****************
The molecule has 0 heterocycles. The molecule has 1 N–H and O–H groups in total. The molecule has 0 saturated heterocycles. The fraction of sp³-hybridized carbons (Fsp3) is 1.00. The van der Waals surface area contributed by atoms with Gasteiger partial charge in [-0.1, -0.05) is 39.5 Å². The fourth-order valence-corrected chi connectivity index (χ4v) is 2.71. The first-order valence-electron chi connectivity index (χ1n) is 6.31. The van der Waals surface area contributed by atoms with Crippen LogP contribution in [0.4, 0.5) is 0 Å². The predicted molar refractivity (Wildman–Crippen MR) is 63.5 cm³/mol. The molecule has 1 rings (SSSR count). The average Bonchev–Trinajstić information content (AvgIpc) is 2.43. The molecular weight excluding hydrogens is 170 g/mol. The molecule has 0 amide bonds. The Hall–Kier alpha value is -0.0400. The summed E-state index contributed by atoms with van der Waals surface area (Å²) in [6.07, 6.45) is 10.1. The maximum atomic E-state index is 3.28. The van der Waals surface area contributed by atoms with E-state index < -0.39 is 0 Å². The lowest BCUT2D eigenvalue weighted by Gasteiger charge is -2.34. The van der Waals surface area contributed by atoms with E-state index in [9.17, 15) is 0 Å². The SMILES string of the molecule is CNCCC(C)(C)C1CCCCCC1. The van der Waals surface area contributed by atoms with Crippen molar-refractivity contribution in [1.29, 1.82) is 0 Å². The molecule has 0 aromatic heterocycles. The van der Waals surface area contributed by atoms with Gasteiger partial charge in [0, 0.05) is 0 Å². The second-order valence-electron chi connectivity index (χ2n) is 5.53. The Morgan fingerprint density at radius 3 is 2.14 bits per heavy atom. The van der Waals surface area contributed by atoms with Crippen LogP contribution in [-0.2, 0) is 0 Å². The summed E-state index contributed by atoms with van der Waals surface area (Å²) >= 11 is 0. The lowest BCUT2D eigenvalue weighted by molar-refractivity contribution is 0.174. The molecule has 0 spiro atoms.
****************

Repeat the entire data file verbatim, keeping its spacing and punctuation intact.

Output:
The molecule has 0 heterocycles. The molecule has 1 N–H and O–H groups in total. The molecule has 0 saturated heterocycles. The fraction of sp³-hybridized carbons (Fsp3) is 1.00. The van der Waals surface area contributed by atoms with Gasteiger partial charge in [-0.1, -0.05) is 39.5 Å². The fourth-order valence-corrected chi connectivity index (χ4v) is 2.71. The first-order valence-electron chi connectivity index (χ1n) is 6.31. The van der Waals surface area contributed by atoms with Crippen LogP contribution in [0.4, 0.5) is 0 Å². The predicted molar refractivity (Wildman–Crippen MR) is 63.5 cm³/mol. The molecule has 1 rings (SSSR count). The average Bonchev–Trinajstić information content (AvgIpc) is 2.43. The molecular weight excluding hydrogens is 170 g/mol. The molecule has 0 amide bonds. The Hall–Kier alpha value is -0.0400. The summed E-state index contributed by atoms with van der Waals surface area (Å²) in [6.07, 6.45) is 10.1. The maximum atomic E-state index is 3.28. The van der Waals surface area contributed by atoms with E-state index < -0.39 is 0 Å². The lowest BCUT2D eigenvalue weighted by Gasteiger charge is -2.34. The van der Waals surface area contributed by atoms with E-state index in [9.17, 15) is 0 Å². The SMILES string of the molecule is CNCCC(C)(C)C1CCCCCC1. The van der Waals surface area contributed by atoms with Crippen molar-refractivity contribution in [1.29, 1.82) is 0 Å². The molecule has 0 aromatic heterocycles. The van der Waals surface area contributed by atoms with Gasteiger partial charge in [0, 0.05) is 0 Å². The second-order valence-electron chi connectivity index (χ2n) is 5.53. The Morgan fingerprint density at radius 3 is 2.14 bits per heavy atom. The van der Waals surface area contributed by atoms with Crippen LogP contribution in [-0.2, 0) is 0 Å². The summed E-state index contributed by atoms with van der Waals surface area (Å²) >= 11 is 0. The lowest BCUT2D eigenvalue weighted by molar-refractivity contribution is 0.174. The molecule has 0 spiro atoms.